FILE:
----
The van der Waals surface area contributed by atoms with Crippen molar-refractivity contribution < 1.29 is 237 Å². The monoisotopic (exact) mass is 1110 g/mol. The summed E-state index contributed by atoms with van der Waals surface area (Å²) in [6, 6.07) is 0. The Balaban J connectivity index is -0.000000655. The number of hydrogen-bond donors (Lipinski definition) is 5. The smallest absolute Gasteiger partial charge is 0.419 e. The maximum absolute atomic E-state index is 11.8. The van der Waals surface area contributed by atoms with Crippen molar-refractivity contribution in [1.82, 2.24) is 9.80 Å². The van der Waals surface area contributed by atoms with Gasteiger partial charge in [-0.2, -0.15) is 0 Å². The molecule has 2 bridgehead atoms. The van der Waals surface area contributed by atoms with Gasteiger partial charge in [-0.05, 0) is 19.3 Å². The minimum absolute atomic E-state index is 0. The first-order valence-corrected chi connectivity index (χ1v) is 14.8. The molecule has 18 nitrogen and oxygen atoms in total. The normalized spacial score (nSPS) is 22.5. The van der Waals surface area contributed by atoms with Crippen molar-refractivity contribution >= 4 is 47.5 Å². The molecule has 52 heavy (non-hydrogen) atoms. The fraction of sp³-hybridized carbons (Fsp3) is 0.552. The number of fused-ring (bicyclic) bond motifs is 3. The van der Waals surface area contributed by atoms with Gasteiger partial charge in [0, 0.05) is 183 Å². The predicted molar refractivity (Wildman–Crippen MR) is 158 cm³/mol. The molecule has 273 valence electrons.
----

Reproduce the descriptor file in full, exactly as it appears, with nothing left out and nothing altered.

The van der Waals surface area contributed by atoms with Crippen molar-refractivity contribution < 1.29 is 237 Å². The monoisotopic (exact) mass is 1110 g/mol. The summed E-state index contributed by atoms with van der Waals surface area (Å²) in [6, 6.07) is 0. The Balaban J connectivity index is -0.000000655. The number of hydrogen-bond donors (Lipinski definition) is 5. The smallest absolute Gasteiger partial charge is 0.419 e. The maximum absolute atomic E-state index is 11.8. The van der Waals surface area contributed by atoms with Crippen molar-refractivity contribution in [1.82, 2.24) is 9.80 Å². The van der Waals surface area contributed by atoms with Gasteiger partial charge in [-0.2, -0.15) is 0 Å². The molecule has 2 bridgehead atoms. The van der Waals surface area contributed by atoms with Gasteiger partial charge in [-0.05, 0) is 19.3 Å². The minimum absolute atomic E-state index is 0. The first-order valence-corrected chi connectivity index (χ1v) is 14.8. The molecule has 18 nitrogen and oxygen atoms in total. The normalized spacial score (nSPS) is 22.5. The van der Waals surface area contributed by atoms with Crippen molar-refractivity contribution >= 4 is 47.5 Å². The molecule has 52 heavy (non-hydrogen) atoms. The fraction of sp³-hybridized carbons (Fsp3) is 0.552. The number of fused-ring (bicyclic) bond motifs is 3. The van der Waals surface area contributed by atoms with Gasteiger partial charge in [0, 0.05) is 183 Å². The predicted molar refractivity (Wildman–Crippen MR) is 158 cm³/mol. The molecule has 273 valence electrons.